A growing number of connected electric vehicles, as well as the evolution of self driving and automated vehicles are putting a greater demand on processing power, according to according to experts at BrainChip Holdings Ltd, a provider of ultra-low power high performance artificial intelligence technology.
These automotive systems rely heavily on Artificial Intelligence and Machine Learning (AI/ML) to train an increasing number of sensors, components, image and video processors in each vehicle.
Autonomous vehicles and near-autonomous vehicles are predicted to generate 12-15 terabytes (1014) of data for every two hours of driving, and all this data has vulnerabilities as it is uploaded to the cloud. Consumer advocates have raised alarms about operator and passenger privacy, including location data, driver health, speed, and more with the dependence on the cloud.
"Many of the concerns about driverless cars and driver assist systems can be addressed with improved AI/ML operations and internal components," said BrainChip Founder and CEO Peter van der Made. "Safety is a particularly salient one, but energy efficiency, privacy and security are critical considerations for the automotive industry and their supply chain to address."
Notable ways that improved technology "under the hood" will reduce accidents, protect data, and conserve energy include:
Improved chips can perform "incremental learning," and add to their knowledge of the world as they are confronted with new information. Object recognition is one situation when real-time learning is impactful — a car needs to "see" whether an object in the road is a rock, an animal, or a plastic bag and be able to recognize the differences of each to react accordingly. Under current AI/ML processing methods, all are viewed as obstacles.
"Real-time incremental learning, sometimes called one-shot learning, makes it possible to train a chip within a fraction of a second, and trigger corrective action," said van der Made. "As this is widely adopted, the safety improvements will be enormous."
Traditional microprocessors are too slow to perform the type of calculations that are required to recognize objects. A large array of parallel operating cells, each operating according to the same principle as brain cells, perform rapid computations in the vehicle, rather than sending data to a cloud / data center and then waiting for instructions. Not only does this reduce latency so decisions are made faster, it removes the need for internet connectivity, so the vehicle continues to operate even when there is no internet available. And, by retaining data within the vehicle itself, instead of transmitting it to a remote location, security and personal data privacy is vastly improved.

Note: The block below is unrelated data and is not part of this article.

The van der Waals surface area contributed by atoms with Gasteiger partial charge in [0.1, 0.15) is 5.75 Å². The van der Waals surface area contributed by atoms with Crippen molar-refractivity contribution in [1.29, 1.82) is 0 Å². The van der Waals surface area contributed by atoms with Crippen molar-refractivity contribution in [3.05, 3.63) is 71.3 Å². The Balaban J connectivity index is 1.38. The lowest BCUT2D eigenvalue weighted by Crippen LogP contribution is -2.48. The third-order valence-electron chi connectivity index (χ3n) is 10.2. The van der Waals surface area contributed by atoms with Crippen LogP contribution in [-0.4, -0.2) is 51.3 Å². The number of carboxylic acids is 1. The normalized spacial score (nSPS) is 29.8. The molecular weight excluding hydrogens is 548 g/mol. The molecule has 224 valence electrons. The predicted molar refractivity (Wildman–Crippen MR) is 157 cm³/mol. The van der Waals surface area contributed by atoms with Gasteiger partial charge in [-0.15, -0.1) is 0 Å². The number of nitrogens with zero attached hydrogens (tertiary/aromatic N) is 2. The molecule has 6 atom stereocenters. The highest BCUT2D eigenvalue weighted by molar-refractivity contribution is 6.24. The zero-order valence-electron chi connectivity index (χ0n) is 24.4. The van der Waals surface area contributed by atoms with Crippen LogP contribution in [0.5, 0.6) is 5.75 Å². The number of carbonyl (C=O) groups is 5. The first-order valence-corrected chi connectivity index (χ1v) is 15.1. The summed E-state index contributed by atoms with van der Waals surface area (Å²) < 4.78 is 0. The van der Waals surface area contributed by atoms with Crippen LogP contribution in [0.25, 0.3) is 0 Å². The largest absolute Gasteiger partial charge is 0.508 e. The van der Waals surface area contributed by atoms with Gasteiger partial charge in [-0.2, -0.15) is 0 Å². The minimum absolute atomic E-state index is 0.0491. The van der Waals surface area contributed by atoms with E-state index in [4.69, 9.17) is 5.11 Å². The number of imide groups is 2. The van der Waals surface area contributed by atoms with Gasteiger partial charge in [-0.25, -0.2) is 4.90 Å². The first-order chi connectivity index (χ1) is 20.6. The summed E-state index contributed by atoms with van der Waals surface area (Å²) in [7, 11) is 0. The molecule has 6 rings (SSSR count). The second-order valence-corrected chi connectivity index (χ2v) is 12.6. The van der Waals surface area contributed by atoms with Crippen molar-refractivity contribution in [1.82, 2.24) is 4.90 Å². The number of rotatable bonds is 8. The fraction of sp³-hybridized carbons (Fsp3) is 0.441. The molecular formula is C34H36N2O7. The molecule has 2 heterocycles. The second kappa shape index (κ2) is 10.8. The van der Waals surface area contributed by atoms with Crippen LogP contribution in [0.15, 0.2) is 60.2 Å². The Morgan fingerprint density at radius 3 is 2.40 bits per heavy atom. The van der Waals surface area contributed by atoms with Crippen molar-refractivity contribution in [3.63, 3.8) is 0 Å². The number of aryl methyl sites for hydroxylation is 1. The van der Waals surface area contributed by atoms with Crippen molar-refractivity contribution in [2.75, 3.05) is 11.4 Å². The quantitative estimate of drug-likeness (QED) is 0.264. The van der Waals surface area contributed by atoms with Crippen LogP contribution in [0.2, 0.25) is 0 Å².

"On-chip learning is likely the single biggest breakthrough for the automotive industry, because this alone addresses critical concerns like response times and data privacy," said van der Made. "A car travelling at 110 km/h does 50 meters in one second. A one-second, or even a fraction of a second delay in receiving data from the cloud could be fatal."
Today's luxury cars contain many microchips. In the future, more advanced self-driving cars will have so many on-board computing systems that their power consumption will have a major impact on the car's performance. Smaller, light weight, energy-efficient chips will reduce this impact. Ultra low power brain-like processors that can deliver high performance object recognition and an overall higher range of efficiency, so the car's battery performance or overall power consumption is maximized.
"Combined with on-chip learning, power-efficient processors will also save vast amounts of energy versus transmitting data via the cloud," said van der Made. "A back-of-the-envelope calculation suggests a 97% energy savings over current technologies, which not only improves the efficiency of the car, it reduces the data center's energy use." Each instance that runs on a remote data center is contributing to its huge carbon footprint.
Advanced AI processing can be used to monitor the health status of the vehicle for early diagnostics through real-time analysis of sensor data. Sensors can identify sounds, vibrations, even odors to identify upcoming problems or failures. This is a safety feature that also eliminates human error, reduces labor and maintenance costs, and prevents machinery deterioration.
Future systems will be capable of "seeing" the driver to gauge attention, to verify their identity to ensure they are authorized to operate the vehicle, and alert drowsy or distracted drivers instantly.
"There are valid reasons to question the safety and security of self-driving cars, but the largest and most dangerous threat is the processing limitation of present technologies," said van der Made. "Less capable processors are the real obstacle, especially if corners are cut. It is critical that all data is processed within the car itself, that the data be protected from leak or attack, and that these developments do not come at a greater cost to people or even our planet."